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Quah, T.K.N.; Tay, Y.W.D.; Lim, J.H.; Tan, M.J.; Wong, T.N.; Li, K.H.H. Concrete 3D Printing. Encyclopedia. Available online: (accessed on 25 April 2024).
Quah TKN, Tay YWD, Lim JH, Tan MJ, Wong TN, Li KHH. Concrete 3D Printing. Encyclopedia. Available at: Accessed April 25, 2024.
Quah, Tan Kai Noel, Yi Wei Daniel Tay, Jian Hui Lim, Ming Jen Tan, Teck Neng Wong, King Ho Holden Li. "Concrete 3D Printing" Encyclopedia, (accessed April 25, 2024).
Quah, T.K.N., Tay, Y.W.D., Lim, J.H., Tan, M.J., Wong, T.N., & Li, K.H.H. (2023, April 03). Concrete 3D Printing. In Encyclopedia.
Quah, Tan Kai Noel, et al. "Concrete 3D Printing." Encyclopedia. Web. 03 April, 2023.
Concrete 3D Printing

In Singapore, there is an increasing need for independence in manpower within the Building and Construction (B&C) Industry. Prefabricated Prefinished Volumetric Construction (PPVC) production is mainly driven by its benefits in environmental pollution reduction, improved productivity, quality control, and customizability. However, its overall cost savings have been counterbalanced by new cost drivers like modular precast moulds, transportation, hoisting, manufacturing & holding yards, and supervision costs. The highly modular requirements for PPVC places additive manufacturing in an advantageous position due to its high customisability, and low volume manufacturing capabilities for faster manufacturing response time, faster production changeovers, and lower inventory requirements however Concrete 3D Printing (C3DP) has only begun to move away from early-stage development, where there is a need to closely evaluate the process parameters across buildability, extrudability, and pumpability aspects. As many parameters have been identified to have considerable influence in C3DP processes, monitoring systems for feedback applications seem to be an inevitable step forward to automation in construction. 

Concrete 3D Printing sustainability process control Diagnosis Systems Feedback Systems Feedback Control Computer Vision Monitoring Systems In-situ Monitoring Ex-situ Monitoring

1. Introduction

In Singapore, there is an increasing need for independence from manpower within the Building and Construction (B&C) Industry [1]. Currently, the preferred construction approach in Singapore’s high-density urban landscape is the use of Prefabricated Prefinished Volumetric Construction (PPVC). The Building and Construction Authority (BCA) in Singapore has supported this construction method by implementing regulatory channels to utilize its extensive network, mainly driven by benefits in environmental pollution reduction, improved productivity, quality control, and customizability [2][3]. The off-site fabrication capabilities of this technique also enable furnishings, finishes, and fittings prior to its deployment to the site. In turn, these benefits positively affect manpower costs and safety ratings on-site. However, overall cost savings have been counterbalanced by new cost drivers such as modular precast moulds, transportation, hoisting, manufacturing & holding yards, and supervision costs [3]. Case studies of two pilot projects carried out at North Hill, Nanyang Technological University and Changi Crown Plaza Hotel reported more than 15% increase in costs compared to traditional cast methods, largely attributed to these cost drivers [3].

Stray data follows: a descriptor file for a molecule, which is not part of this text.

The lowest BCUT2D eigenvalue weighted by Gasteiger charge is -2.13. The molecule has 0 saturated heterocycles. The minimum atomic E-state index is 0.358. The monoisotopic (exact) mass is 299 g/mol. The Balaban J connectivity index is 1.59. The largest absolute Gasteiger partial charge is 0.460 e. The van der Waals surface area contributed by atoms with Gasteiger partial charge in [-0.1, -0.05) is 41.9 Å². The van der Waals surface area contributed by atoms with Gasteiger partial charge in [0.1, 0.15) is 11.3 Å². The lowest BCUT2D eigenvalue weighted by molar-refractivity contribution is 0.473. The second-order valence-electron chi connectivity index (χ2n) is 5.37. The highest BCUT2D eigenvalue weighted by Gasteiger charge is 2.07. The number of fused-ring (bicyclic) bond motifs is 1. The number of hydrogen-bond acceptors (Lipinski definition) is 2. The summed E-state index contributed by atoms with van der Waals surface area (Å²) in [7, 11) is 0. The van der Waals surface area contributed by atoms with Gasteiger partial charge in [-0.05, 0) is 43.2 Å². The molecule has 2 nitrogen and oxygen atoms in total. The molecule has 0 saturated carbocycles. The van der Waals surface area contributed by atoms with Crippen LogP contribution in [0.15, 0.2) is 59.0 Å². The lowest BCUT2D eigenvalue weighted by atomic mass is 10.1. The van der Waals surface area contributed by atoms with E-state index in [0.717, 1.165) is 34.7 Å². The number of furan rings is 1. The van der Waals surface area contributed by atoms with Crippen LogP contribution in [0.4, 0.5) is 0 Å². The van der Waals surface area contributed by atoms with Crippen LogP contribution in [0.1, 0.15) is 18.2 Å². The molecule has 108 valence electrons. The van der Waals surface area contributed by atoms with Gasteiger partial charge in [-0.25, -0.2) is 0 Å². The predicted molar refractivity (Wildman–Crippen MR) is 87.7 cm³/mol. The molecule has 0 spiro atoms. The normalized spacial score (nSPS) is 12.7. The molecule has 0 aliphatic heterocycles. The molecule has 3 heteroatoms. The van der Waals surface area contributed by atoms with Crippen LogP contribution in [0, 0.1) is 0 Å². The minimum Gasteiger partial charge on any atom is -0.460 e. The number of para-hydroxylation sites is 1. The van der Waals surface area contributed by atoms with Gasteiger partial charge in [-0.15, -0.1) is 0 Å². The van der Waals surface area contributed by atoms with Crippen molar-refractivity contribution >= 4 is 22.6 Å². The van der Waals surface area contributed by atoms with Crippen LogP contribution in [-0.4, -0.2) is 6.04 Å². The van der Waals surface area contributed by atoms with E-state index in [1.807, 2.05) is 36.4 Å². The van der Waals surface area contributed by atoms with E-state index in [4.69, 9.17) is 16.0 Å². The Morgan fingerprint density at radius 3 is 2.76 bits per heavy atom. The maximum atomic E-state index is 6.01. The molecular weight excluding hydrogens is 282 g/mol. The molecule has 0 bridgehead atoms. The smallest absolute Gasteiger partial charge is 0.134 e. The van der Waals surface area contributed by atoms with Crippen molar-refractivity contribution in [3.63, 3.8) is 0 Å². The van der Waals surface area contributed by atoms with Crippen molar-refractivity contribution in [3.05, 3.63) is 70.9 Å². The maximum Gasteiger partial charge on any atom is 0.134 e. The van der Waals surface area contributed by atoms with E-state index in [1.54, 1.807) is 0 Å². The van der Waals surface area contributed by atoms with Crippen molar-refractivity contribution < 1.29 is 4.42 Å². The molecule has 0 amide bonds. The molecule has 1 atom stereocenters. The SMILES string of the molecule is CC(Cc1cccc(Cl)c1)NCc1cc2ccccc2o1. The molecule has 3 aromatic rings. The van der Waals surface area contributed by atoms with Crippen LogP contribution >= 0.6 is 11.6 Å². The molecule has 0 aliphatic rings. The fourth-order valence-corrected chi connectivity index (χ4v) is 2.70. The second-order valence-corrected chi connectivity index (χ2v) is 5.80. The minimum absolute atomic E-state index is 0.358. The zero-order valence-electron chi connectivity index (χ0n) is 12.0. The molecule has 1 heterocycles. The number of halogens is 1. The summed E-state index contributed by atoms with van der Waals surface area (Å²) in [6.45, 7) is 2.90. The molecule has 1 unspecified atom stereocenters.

Concrete 3D Printing (C3DP) is an additive manufacturing approach that deposits a mixture of concrete slurry or cement using a layer-by-layer methodology to form a structure without the use of traditional formwork. Potentially, the emergence of C3DP can improve sustainability by reducing material wastage, costs, and construction risks, with the reduction of labor intensive processes [4][5]. The highly modular requirements for PPVC places concrete additive manufacturing in an advantageous position due to its high customizability and low volume manufacturing capabilities for a faster manufacturing response time, faster production changeovers, and lower inventory requirements [4]. The inherent characteristics of 3D printing may seem advantageous, but C3DP has only just begun to move away from early-stage development and its success rate in the real-world environment is still being evaluated, as buildability, extrudability, and pumpability concerns persists. These current challenges in C3DP have been attributed to numerous parameters that include environmental, material, and process parameters [6].

2. Parameter Classification in C3DP Structural Faults